|dc.description.abstract||Treating chronic health conditions consumes a significant portion of the health care resource. Two–thirds of UK hospital admissions consist of people with chronic conditions (Singh, 2005). To date, health management has tended to focus on service redesign, rather than focusing on the patients, as a way to facilitate improved outcomes and control costs. Typically, these management approaches are premised on the patient as a consumer/end user.
An alternative view to the patient being a consumer is that of the patient being a co–producer of the service. Co–production recognises the client (patient) as a resource, in that value cannot easily be created or delivered, unless the patient actively contributes to the service (Alford, 1998). Patients gain health value when they are well and are independent of the health care system and its costs. Health care organisations gain economic value, when chronic patients require less health care.
This thesis examines co–production, in the context of contemporary patient involvement and heath services management. ‘Knowing the People Planning’ (KPP), an innovative health management method, is evaluated for its patient management co–production potential. KPP is based on ten key features of service provision. Four of the key features relate to the patient, whilst the remaining six features relate to the organisation. It is the management of these patient and organisation features that better facilitates chronic long-term mental health patients as co–producers.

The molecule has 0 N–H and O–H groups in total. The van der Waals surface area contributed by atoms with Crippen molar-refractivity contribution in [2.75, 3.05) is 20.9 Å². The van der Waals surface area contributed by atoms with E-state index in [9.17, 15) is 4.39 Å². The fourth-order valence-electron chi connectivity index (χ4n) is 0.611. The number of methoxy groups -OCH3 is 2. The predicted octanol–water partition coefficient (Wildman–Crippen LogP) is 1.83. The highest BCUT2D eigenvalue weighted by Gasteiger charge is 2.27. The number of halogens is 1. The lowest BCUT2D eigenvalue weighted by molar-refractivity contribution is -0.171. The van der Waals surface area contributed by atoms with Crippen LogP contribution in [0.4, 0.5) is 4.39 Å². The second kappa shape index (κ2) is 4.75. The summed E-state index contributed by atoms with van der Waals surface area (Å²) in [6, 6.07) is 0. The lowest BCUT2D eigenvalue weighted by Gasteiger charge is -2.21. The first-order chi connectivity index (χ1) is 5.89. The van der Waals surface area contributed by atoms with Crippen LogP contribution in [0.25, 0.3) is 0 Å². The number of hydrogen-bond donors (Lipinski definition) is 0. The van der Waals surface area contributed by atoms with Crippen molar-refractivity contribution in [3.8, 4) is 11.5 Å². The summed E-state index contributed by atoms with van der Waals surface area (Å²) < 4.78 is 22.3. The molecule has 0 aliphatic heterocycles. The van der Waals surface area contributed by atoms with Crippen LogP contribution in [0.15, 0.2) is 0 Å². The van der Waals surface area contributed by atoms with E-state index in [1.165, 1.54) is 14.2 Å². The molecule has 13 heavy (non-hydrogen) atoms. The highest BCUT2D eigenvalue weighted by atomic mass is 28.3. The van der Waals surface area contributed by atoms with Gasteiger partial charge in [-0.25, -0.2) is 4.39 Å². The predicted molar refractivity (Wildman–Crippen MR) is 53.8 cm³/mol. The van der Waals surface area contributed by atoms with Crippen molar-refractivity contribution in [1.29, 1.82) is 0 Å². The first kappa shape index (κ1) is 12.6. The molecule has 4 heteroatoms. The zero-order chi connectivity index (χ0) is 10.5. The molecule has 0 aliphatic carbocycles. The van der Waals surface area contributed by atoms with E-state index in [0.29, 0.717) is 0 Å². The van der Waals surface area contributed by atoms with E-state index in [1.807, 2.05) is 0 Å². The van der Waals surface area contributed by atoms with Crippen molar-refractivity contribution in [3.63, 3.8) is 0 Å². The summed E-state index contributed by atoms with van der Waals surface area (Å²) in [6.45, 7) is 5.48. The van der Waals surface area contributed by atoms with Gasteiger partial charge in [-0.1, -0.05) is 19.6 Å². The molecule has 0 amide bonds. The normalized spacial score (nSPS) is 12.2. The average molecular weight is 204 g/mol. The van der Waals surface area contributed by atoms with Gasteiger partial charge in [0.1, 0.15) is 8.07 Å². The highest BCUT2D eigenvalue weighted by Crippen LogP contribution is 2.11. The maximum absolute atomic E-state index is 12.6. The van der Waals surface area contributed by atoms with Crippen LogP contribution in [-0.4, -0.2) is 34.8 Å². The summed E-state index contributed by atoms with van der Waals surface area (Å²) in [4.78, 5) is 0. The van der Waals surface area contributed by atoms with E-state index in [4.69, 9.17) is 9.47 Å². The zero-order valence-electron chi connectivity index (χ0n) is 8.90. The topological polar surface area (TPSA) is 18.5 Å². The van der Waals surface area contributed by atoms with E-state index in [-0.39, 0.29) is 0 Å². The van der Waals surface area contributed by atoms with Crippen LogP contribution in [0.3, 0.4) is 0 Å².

The empirical findings, from this evaluation of KPP provide evidence for the efficacy of co–productive health management theory and practice. Patient health value and health care organisation economic value are created, when both the organisation and the patient co–produce the health service.
KPP was initially implemented by eight of New Zealand’s 21 District Health Boards. Socio-ecological action research methodology was used to evaluate KPP — by taking a ‘people-in-environments’ approach. The evaluation covers
fourteen action research cycles for 2,021 chronic long-term patients over four years. Measurements include the amount of time these long-term patients spent in hospital and employment rates. The integration of the action research cycles, using the socio-ecological method supported the generation of (what I have called) ‘co–productive health management theory’.
Analyses of secondary data, across organisational and patient domains, supplement the action research findings, in order to assess for confounding factors. The organisation outcomes relate to costs and staff turnover. Patient outcomes relate to service utilisation measures, for approximately 60,000 adult patients per year, who access New Zealand’s secondary mental health services.
A pivotal finding of this research was that, as the rate of patients with treatment plans increased from 50% to 90%, inpatient bed use decreased by 26%. However, increased funding for mental health services had only a minor impact on decreasing inpatient bed use. Patient employment rates increased, whilst the number of patients who required access to general practitioners and changes to their housing situation, decreased.
The patient management co–production view offers a significant opportunity for health care managers and researchers to significantly improve both patient and organisation value. Co–production views the patient as a resource, who contributes to her/his health outcome, rather than a person who simply consumes services. The better patients can co–produce their health outcome the better their health, and the lower their demand for health services.||en_US